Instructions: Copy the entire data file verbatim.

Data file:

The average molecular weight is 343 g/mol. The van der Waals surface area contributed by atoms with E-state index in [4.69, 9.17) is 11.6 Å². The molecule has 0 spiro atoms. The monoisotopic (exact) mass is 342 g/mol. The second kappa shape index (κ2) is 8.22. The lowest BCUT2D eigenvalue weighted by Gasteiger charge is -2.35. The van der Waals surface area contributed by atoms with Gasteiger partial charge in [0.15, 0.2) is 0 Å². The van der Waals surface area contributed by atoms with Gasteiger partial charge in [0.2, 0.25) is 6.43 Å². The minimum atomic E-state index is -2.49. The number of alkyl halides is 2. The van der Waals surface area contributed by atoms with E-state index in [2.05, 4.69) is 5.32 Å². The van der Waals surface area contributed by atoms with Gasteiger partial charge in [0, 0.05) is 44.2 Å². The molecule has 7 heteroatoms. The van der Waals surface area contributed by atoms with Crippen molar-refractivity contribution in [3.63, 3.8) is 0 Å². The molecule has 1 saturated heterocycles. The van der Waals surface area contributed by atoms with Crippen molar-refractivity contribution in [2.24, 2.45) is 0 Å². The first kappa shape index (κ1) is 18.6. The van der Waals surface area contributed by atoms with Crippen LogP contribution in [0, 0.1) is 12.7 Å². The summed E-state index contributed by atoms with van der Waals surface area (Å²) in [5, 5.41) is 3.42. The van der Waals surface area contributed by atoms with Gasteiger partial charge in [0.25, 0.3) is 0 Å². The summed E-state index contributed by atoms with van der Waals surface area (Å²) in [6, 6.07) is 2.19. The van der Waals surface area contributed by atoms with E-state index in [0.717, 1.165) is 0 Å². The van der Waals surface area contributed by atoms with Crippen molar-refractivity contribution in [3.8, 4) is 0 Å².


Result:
The average molecular weight is 343 g/mol. The van der Waals surface area contributed by atoms with E-state index in [4.69, 9.17) is 11.6 Å². The molecule has 0 spiro atoms. The monoisotopic (exact) mass is 342 g/mol. The second kappa shape index (κ2) is 8.22. The lowest BCUT2D eigenvalue weighted by Gasteiger charge is -2.35. The van der Waals surface area contributed by atoms with Gasteiger partial charge in [0.15, 0.2) is 0 Å². The van der Waals surface area contributed by atoms with Gasteiger partial charge in [0.2, 0.25) is 6.43 Å². The minimum atomic E-state index is -2.49. The number of alkyl halides is 2. The van der Waals surface area contributed by atoms with E-state index in [2.05, 4.69) is 5.32 Å². The van der Waals surface area contributed by atoms with Gasteiger partial charge in [0, 0.05) is 44.2 Å². The molecule has 7 heteroatoms. The van der Waals surface area contributed by atoms with Crippen molar-refractivity contribution in [3.63, 3.8) is 0 Å². The molecule has 1 saturated heterocycles. The van der Waals surface area contributed by atoms with Crippen molar-refractivity contribution in [2.24, 2.45) is 0 Å². The first kappa shape index (κ1) is 18.6. The van der Waals surface area contributed by atoms with Crippen LogP contribution in [0, 0.1) is 12.7 Å². The summed E-state index contributed by atoms with van der Waals surface area (Å²) in [5, 5.41) is 3.42. The van der Waals surface area contributed by atoms with Gasteiger partial charge in [0.25, 0.3) is 0 Å². The summed E-state index contributed by atoms with van der Waals surface area (Å²) in [6, 6.07) is 2.19. The van der Waals surface area contributed by atoms with E-state index in [0.717, 1.165) is 0 Å². The van der Waals surface area contributed by atoms with Crippen molar-refractivity contribution in [3.8, 4) is 0 Å².